- Start young – don’t wait for school to handle common maturity issues
- Emphasize accepting responsibility for one’s actions (the things you can control)
- Make honesty a priority at home – explain why even little fibs lead to lack of trust (for both parents and children)
- Focus on self-control and how it is a lifelong pursuit
- Encourage sharing of feelings, both positive and negative, in a “grown-up way”
- View real data from thousands of parents on children’s maturity over time to know what to expect as children enter school
- Try our Free Kindergarten Readiness Test to see how your child compares to their peer group
We all know that children mature differently. Just as children learn verbal and non-verbal communication mostly at home, responsibility, socialization and empathy often develop during the first years of school in those initial interactions with peers and non-parent teachers. How your child interacts with others outside the home is greatly influenced by what they see and hear from their parents and caregivers inside the home. Here are a few ideas to consider if you want to help your child get a head start.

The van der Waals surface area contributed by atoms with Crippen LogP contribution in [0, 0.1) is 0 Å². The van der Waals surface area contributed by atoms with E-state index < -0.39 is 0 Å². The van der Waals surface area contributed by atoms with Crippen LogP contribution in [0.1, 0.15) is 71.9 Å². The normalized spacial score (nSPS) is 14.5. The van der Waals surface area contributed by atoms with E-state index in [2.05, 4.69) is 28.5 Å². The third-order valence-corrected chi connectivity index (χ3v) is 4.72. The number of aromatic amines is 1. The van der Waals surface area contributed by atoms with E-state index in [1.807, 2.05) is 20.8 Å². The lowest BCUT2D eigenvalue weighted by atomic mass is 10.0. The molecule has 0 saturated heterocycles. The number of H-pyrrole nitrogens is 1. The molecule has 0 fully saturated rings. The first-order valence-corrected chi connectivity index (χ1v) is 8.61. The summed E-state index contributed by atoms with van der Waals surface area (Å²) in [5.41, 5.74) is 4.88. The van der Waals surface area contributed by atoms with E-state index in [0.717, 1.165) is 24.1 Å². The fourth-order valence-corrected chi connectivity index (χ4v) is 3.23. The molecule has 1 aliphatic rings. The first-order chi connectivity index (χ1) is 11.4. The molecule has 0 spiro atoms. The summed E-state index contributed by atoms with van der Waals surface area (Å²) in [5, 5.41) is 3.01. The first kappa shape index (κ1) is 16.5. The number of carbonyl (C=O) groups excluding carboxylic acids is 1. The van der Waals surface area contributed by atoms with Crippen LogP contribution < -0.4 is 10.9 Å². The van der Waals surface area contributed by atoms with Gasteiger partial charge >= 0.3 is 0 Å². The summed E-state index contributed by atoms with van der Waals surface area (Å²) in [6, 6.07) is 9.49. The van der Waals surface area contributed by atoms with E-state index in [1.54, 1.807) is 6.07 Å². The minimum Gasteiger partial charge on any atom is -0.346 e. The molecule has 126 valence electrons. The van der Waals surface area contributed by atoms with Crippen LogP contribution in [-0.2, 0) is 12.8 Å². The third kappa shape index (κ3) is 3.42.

Help your child be more mature at school
Let’s start with school. Being even a little more mature at home with parents and siblings would be great, but earning the Gold Star for Good Citizenship before Christmas break from Ms. Mary (who doesn’t regularly give out stars, you know…) would be marvelous!
Remember that responsibility is the key to maturity
Some parents insist that maturity comes with age, convinced their child will “grow-up” after reaching life’s next milestone (like starting school, for example). Other parents begin preaching the importance of “being responsible” before the onset of the Terrible Twos.
Unfortunately, the jury is still out on which parenting method results in the “least childish” children (is that a thing?). However, there are steps to you can take while they’re young to minimize future outbursts and increase the odds that they’ll stop blaming others for their own choices. (As a parent of teenagers, I have to warn you that it gets worse before it gets better!)
Teaching your child responsibility while they are younger is a good way to start. At the very least, they’ll have listened to you discuss the concepts so will have a base to start from when they decide they’re ready to learn. It involves a lot of talking, explaining and encouraging to compel a toddler to accept at least some responsibility for their actions. But once they understand the concept, they may start acting differently.
Teach your child that honesty is a priority